Upcoming Webinar: Exploring the Post-CentOS Landscape

On June 8, join leaders from Rocky Linux and AlmaLinux for a panel discussion on the future of Enterprise Linux. Moderated by Perforce's Chief OSS Evangelist Javier Perez.  


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Common Challenges With Using Linux Distributions

When asked about the top support challenges encountered using open source infrastructure technologies and Linux distributions, here is how survey participants responded (and again, they could select more than one):

chart showing support challenges using Linux distributions

Due to the criticality of open source infrastructure, it’s no surprise that the top challenge reported by survey respondents this year was the same as last year: installation, upgrades, and configuration issues. Keeping up with updates and patches received the second highest number of responses, followed by infrastructure scalability and performance, integration and interoperability, and personnel experience and proficiency.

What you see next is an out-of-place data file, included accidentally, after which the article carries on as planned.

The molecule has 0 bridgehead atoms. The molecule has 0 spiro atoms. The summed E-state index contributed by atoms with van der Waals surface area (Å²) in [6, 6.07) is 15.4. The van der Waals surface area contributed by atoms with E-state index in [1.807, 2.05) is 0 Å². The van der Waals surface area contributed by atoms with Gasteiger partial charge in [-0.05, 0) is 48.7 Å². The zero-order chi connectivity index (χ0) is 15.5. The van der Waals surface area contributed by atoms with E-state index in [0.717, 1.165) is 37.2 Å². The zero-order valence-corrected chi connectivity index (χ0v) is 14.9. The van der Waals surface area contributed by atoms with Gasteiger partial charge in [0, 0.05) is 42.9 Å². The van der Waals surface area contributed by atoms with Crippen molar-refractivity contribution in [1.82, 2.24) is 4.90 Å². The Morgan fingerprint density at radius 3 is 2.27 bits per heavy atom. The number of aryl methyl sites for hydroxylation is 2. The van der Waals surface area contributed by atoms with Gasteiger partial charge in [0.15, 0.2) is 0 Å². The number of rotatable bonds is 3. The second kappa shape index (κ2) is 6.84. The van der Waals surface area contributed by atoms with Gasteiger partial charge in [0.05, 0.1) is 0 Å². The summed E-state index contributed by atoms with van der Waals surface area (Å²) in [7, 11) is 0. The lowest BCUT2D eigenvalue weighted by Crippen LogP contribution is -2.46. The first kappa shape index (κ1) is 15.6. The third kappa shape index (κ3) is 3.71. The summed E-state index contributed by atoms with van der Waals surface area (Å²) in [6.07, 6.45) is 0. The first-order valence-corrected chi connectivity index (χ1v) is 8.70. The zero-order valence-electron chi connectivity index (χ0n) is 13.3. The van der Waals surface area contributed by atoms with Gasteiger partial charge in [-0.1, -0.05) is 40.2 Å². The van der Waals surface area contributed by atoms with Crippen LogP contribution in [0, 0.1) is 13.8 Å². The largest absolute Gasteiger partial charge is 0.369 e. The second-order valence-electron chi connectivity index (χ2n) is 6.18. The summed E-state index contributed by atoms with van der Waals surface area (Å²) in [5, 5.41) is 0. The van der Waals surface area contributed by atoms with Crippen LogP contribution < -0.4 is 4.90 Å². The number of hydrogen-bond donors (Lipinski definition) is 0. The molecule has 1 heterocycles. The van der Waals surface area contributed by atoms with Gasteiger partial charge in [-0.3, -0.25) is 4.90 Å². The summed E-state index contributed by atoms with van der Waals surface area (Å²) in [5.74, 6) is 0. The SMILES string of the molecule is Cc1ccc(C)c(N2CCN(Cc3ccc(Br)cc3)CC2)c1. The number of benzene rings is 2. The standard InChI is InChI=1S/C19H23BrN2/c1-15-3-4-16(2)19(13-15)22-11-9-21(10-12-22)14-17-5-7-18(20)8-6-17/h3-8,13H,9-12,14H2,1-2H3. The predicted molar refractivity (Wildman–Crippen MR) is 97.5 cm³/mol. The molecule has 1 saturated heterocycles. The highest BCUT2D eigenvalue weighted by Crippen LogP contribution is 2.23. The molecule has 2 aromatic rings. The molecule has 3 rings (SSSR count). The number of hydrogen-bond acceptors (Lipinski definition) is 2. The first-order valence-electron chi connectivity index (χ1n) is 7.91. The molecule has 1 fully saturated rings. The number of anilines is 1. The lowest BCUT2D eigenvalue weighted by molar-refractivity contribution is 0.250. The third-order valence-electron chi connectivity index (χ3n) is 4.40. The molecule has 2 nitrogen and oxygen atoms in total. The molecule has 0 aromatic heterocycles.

These pain points speak directly to the complexity of administration, support, and maintenance of open source infrastructure, including Linux distributions — as well as the necessity of having access to experts who have experience with these technologies in enterprise applications.   

OpenLogic supports more than 400 open source technologies. See the list >>

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Final Thoughts

Linux is the operating system of choice for organizations of all sizes. On-premise or in the cloud, regardless of the technological architecture, from VMs to containers and serverless computing, Linux is going to continue to improve with support for more hardware features and packages for AI and, of course, security.

Long-term support for Linux distributions is top of mind; and in fact, many distributions have shortened their development life cycles. This allows for more activity in terms of trying different or new versions of Linux distributions.

The most active and growing open source communities are going to be key to the future success of this large variety of Linux options. We look forward to seeing how the market changes in the upcoming year and the results from next year's State of Open Source survey.

Additional Resources